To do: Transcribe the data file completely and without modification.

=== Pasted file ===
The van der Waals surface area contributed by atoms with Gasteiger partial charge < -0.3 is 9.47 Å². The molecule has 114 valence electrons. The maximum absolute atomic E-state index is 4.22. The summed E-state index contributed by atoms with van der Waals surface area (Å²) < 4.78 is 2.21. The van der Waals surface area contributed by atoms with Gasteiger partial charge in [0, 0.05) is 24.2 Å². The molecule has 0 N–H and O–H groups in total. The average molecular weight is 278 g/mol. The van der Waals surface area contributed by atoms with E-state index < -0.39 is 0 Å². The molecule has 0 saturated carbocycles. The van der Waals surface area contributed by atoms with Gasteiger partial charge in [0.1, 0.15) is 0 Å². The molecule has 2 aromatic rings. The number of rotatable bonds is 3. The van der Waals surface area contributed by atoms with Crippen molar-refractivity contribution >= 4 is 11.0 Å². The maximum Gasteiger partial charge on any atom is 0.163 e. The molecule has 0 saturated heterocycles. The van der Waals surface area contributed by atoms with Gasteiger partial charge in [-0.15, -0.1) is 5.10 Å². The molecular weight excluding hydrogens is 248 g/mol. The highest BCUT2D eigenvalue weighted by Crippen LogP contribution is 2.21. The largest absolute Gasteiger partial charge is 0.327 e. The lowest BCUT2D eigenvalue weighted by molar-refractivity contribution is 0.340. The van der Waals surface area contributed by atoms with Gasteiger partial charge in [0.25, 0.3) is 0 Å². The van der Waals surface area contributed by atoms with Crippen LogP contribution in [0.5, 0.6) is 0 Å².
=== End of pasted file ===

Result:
The van der Waals surface area contributed by atoms with Gasteiger partial charge < -0.3 is 9.47 Å². The molecule has 114 valence electrons. The maximum absolute atomic E-state index is 4.22. The summed E-state index contributed by atoms with van der Waals surface area (Å²) < 4.78 is 2.21. The van der Waals surface area contributed by atoms with Gasteiger partial charge in [0, 0.05) is 24.2 Å². The molecule has 0 N–H and O–H groups in total. The average molecular weight is 278 g/mol. The van der Waals surface area contributed by atoms with E-state index < -0.39 is 0 Å². The molecule has 0 saturated carbocycles. The van der Waals surface area contributed by atoms with Gasteiger partial charge in [0.1, 0.15) is 0 Å². The molecule has 2 aromatic rings. The number of rotatable bonds is 3. The van der Waals surface area contributed by atoms with Crippen molar-refractivity contribution >= 4 is 11.0 Å². The maximum Gasteiger partial charge on any atom is 0.163 e. The molecule has 0 saturated heterocycles. The van der Waals surface area contributed by atoms with Gasteiger partial charge in [-0.15, -0.1) is 5.10 Å². The molecular weight excluding hydrogens is 248 g/mol. The highest BCUT2D eigenvalue weighted by Crippen LogP contribution is 2.21. The largest absolute Gasteiger partial charge is 0.327 e. The lowest BCUT2D eigenvalue weighted by molar-refractivity contribution is 0.340. The van der Waals surface area contributed by atoms with Gasteiger partial charge in [0.25, 0.3) is 0 Å². The van der Waals surface area contributed by atoms with Crippen LogP contribution in [0.5, 0.6) is 0 Å².